The Peacock Room

Pub Date:   |   Archive Date: 11 Jun 2019

Member Reviews

Set against the stunning backdrop of Sammezzano Castle, past meets present in the glorious Tuscan sun. Allegra O’Brien has it all: a beautiful family, a loving husband and a stunning west London home. But when she discovers her husband’s infidelity, that world crashes down around her. With an ageing mother and two teenagers to support, Allegra seeks solace in the bosom of her Italian family. But it is the ramblings of her elderly grandpapa that awaken an interest in historic, interior architecture, and their legendary Mama Cosima. Inspired and invigorated, Allegra takes a trip to her grandpapa’s birth village in Tuscany to learn more about her heritage. Whilst there, a dangerous encounter with a handsome Italian man throws her off course, but in the wake of her grandpapa’s illness, Allegra makes an unexpected discovery and commits to the promise she made to solve a family mystery.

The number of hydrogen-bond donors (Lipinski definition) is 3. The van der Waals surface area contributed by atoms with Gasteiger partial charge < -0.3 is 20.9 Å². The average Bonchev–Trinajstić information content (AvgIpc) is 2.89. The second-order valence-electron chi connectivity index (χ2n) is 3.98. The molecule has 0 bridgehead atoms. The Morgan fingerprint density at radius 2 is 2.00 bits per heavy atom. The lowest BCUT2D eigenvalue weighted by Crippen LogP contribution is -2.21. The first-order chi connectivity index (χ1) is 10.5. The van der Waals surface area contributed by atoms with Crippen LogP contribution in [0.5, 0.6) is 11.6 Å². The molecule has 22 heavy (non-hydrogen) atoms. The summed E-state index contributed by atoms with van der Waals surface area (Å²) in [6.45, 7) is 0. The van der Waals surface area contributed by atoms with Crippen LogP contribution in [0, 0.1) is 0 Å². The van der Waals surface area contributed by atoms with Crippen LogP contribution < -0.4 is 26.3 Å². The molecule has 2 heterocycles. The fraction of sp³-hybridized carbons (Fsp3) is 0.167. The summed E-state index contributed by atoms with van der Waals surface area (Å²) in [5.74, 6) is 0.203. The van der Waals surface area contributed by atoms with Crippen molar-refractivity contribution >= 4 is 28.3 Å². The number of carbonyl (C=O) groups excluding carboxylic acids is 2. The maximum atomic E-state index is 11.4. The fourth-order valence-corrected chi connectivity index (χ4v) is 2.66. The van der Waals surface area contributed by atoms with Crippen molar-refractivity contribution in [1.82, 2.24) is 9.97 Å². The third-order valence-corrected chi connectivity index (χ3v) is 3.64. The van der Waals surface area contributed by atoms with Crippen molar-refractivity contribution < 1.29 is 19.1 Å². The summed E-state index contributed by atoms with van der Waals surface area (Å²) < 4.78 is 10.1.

Having taken a train around Italy and unfortunately not getting to visit Tuscany, the idea of reading a book at a real location I missed drew me immediately. The setting in the book was well done. I can’t really say the same for the main character and her story throughout the book. There was a lot in Allegra’s tale that just didn’t work for me unfortunately.
**I voluntarily read and reviewed this book
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Mylan Kohler 
	
Mon, Jun 17, 8:25 AM
	
to Donna
You've been Volunteered by Laurie Gelman
Amazon link: https://www.amazon.com/Youve-Been-Volunteered-Class-Novel/dp/1250301858/ref=sr_1_1?crid=1R14D9A305DAT&keywords=you%27ve+been+volunteered+by+laurie+gelman&qid=1560273982&s=gateway&sprefix=you%27ve+been+volun%2Caps%2C375&sr=8-1
Publication date: July 23
A free copy was provided in exchange for an honest review.

Jen Dixon had previously been the class mom for her youngest child, who is now in third grade. There is a lot to juggle between those duties, her two older daughters' lives, her husband trying to curry favor with a potential business partner, and additional duties for the school. She remains irreverent and down to earth even as she tries to handle everything.